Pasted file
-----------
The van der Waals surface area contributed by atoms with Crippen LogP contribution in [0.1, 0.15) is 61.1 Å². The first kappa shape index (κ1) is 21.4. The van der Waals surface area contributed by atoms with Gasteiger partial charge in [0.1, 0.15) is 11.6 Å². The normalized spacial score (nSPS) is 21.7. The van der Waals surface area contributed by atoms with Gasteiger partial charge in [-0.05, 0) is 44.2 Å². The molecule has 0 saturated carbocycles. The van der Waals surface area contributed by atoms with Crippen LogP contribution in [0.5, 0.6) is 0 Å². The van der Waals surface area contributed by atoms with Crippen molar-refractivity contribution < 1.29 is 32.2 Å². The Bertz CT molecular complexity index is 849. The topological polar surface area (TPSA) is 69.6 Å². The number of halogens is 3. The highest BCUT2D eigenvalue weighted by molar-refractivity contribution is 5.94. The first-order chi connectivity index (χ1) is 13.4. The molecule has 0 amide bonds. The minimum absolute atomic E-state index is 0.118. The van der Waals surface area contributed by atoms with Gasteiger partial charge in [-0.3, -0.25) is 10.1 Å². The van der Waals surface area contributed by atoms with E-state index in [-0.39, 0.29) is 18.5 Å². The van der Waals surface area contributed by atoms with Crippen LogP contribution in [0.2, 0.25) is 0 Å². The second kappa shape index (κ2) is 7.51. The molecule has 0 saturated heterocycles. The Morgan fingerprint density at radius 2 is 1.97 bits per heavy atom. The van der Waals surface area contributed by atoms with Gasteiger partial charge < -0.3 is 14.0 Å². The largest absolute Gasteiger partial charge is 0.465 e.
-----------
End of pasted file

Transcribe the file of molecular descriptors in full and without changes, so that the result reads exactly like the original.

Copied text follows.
The van der Waals surface area contributed by atoms with Crippen LogP contribution in [0.1, 0.15) is 61.1 Å². The first kappa shape index (κ1) is 21.4. The van der Waals surface area contributed by atoms with Gasteiger partial charge in [0.1, 0.15) is 11.6 Å². The normalized spacial score (nSPS) is 21.7. The van der Waals surface area contributed by atoms with Gasteiger partial charge in [-0.05, 0) is 44.2 Å². The molecule has 0 saturated carbocycles. The van der Waals surface area contributed by atoms with Crippen LogP contribution in [0.5, 0.6) is 0 Å². The van der Waals surface area contributed by atoms with Crippen molar-refractivity contribution < 1.29 is 32.2 Å². The Bertz CT molecular complexity index is 849. The topological polar surface area (TPSA) is 69.6 Å². The number of halogens is 3. The highest BCUT2D eigenvalue weighted by molar-refractivity contribution is 5.94. The first-order chi connectivity index (χ1) is 13.4. The molecule has 0 amide bonds. The minimum absolute atomic E-state index is 0.118. The van der Waals surface area contributed by atoms with Gasteiger partial charge in [-0.3, -0.25) is 10.1 Å². The van der Waals surface area contributed by atoms with E-state index in [-0.39, 0.29) is 18.5 Å². The van der Waals surface area contributed by atoms with Crippen LogP contribution in [0.2, 0.25) is 0 Å². The second kappa shape index (κ2) is 7.51. The molecule has 0 saturated heterocycles. The Morgan fingerprint density at radius 2 is 1.97 bits per heavy atom. The van der Waals surface area contributed by atoms with Gasteiger partial charge < -0.3 is 14.0 Å². The largest absolute Gasteiger partial charge is 0.465 e.